Critics are more divided over the political drama The Contender than most people are over the real-life contenders in the current presidential race. (Indeed, Steven Rea of the Philadelphia Inquirer, in his (favorable) review of the movie, notes: "Hollywood's idea of the presidency is a whole lot more interesting than the ones the GOP and the Democrats are offering up.")
Roger Ebert in the Chicago Sun-Times observes: "This is one of those rare movies where you leave the theater having been surprised and entertained, and then start arguing."
The critics who fault the movie, generally lay into the script, even while praising the performances, particularly that of veteran actress Joan Allen in her first starring role. That is particularly surprising since the script is written (and directed) by a colleague, Rod Lurie, a former movie critic on a Los Angeles radio station.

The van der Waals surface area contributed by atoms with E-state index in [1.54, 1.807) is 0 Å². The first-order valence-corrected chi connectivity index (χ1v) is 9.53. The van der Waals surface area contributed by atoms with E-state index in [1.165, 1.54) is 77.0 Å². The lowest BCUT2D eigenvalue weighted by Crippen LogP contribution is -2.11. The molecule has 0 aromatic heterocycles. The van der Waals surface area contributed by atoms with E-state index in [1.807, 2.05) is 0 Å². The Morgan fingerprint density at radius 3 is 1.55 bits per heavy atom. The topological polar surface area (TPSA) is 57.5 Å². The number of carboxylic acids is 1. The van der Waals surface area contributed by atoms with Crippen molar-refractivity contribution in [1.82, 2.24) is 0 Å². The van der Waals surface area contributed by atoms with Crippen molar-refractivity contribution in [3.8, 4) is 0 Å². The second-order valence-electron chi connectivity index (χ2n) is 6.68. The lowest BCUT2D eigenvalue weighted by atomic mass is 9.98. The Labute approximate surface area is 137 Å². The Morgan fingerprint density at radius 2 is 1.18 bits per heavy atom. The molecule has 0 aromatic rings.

Jay Carr in the Boston Globe says the film is "so crudely written as to make its espousing of progressive principles seem crassly exploitative to the point of self-parody."
And Mike Clark in USA Today comments that "Lurie's script goes as preachy in its finale as any so-called 'message picture' of the '50s and early '60s."
But Eleanor Ringel Gillespie in the Atlanta Journal-Constitution gives the film her vote. "It's a vivid, juicy, thoroughly entertaining movie -- one of those pictures in which winning or losing takes a back seat to playing the game," she writes.